It was completely by accident, or divine intervention, that I heard an advertisement for a Visiting Angels franchise. During our research, we were thrilled to discover Visiting Angels mirrored the principles we had already planned to incorporate and they had a successful track record for running a company based on integrity, respect and the importance of lasting relationships. That was almost 10 years ago, our business and partnership with Visiting Angels has grown
We at Visiting Angels want to be your choice in home care today tomorrow and next year. We want to be sure that you are so satisfied with our service that you will tell your friends and co-workers to call us too. So here we are. Almost 10 years later still providing the very best in home care for your loved ones. Our philosophy and our promises to you are simple.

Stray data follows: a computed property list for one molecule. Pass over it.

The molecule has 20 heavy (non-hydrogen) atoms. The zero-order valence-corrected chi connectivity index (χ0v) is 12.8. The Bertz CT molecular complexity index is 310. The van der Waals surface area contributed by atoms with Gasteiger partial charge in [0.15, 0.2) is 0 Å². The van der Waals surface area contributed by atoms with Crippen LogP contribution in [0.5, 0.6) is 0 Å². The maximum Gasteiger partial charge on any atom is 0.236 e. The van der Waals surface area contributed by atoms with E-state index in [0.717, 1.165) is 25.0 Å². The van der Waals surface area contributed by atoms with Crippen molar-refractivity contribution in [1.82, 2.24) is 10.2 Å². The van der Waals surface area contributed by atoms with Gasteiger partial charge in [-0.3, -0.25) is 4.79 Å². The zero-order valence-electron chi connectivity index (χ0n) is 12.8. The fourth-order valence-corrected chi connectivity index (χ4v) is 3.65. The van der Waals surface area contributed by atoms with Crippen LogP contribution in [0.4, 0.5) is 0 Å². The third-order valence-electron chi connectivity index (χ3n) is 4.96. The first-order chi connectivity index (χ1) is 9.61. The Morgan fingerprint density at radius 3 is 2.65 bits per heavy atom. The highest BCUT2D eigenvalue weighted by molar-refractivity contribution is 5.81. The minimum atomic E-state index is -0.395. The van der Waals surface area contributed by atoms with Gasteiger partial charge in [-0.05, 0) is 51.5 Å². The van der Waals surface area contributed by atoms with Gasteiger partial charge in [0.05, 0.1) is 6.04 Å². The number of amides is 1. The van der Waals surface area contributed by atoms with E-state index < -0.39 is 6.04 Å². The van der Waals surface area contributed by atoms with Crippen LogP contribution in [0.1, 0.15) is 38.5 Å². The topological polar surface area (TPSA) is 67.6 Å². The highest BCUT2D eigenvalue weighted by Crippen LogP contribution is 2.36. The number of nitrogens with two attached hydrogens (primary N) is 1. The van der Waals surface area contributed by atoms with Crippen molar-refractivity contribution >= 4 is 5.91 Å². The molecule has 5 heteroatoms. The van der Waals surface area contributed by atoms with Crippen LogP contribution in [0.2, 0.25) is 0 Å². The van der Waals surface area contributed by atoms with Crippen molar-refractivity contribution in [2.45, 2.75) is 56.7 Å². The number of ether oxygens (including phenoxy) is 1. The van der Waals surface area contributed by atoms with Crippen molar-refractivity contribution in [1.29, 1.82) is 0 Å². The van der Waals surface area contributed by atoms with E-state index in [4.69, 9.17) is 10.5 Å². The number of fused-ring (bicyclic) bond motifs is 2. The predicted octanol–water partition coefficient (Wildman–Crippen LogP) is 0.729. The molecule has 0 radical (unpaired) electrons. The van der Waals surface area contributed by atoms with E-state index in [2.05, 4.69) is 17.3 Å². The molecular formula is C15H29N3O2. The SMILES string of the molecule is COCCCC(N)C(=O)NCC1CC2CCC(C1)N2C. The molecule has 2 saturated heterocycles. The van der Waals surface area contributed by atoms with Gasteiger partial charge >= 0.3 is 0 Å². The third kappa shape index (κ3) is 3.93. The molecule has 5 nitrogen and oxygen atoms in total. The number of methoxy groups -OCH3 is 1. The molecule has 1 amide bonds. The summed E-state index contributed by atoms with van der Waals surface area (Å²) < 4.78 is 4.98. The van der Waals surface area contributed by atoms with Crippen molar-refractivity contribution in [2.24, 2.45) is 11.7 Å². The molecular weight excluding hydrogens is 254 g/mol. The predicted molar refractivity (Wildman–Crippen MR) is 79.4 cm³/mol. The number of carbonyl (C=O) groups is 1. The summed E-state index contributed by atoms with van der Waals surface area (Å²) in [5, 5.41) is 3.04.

Should you choose Visiting Angels
Living Assistance Services:
1) We promise: you and your loved one will interview any caregiver before they are placed in the home. This is not an “upon request” option this is standard practice in every case. A staff member will personally introduce care recipients to their caregiver. We do not send anyone to a new assignment alone.
2) We promise to make every effort possible to return your phone call within 15 minutes no matter what time you call.
3) We promise that our staff will personally check on your Mom or Dad on a regular basis not only with phone calls but also through visits to the home. This will continue throughout the period of our services not just in the beginning “honeymoon period”.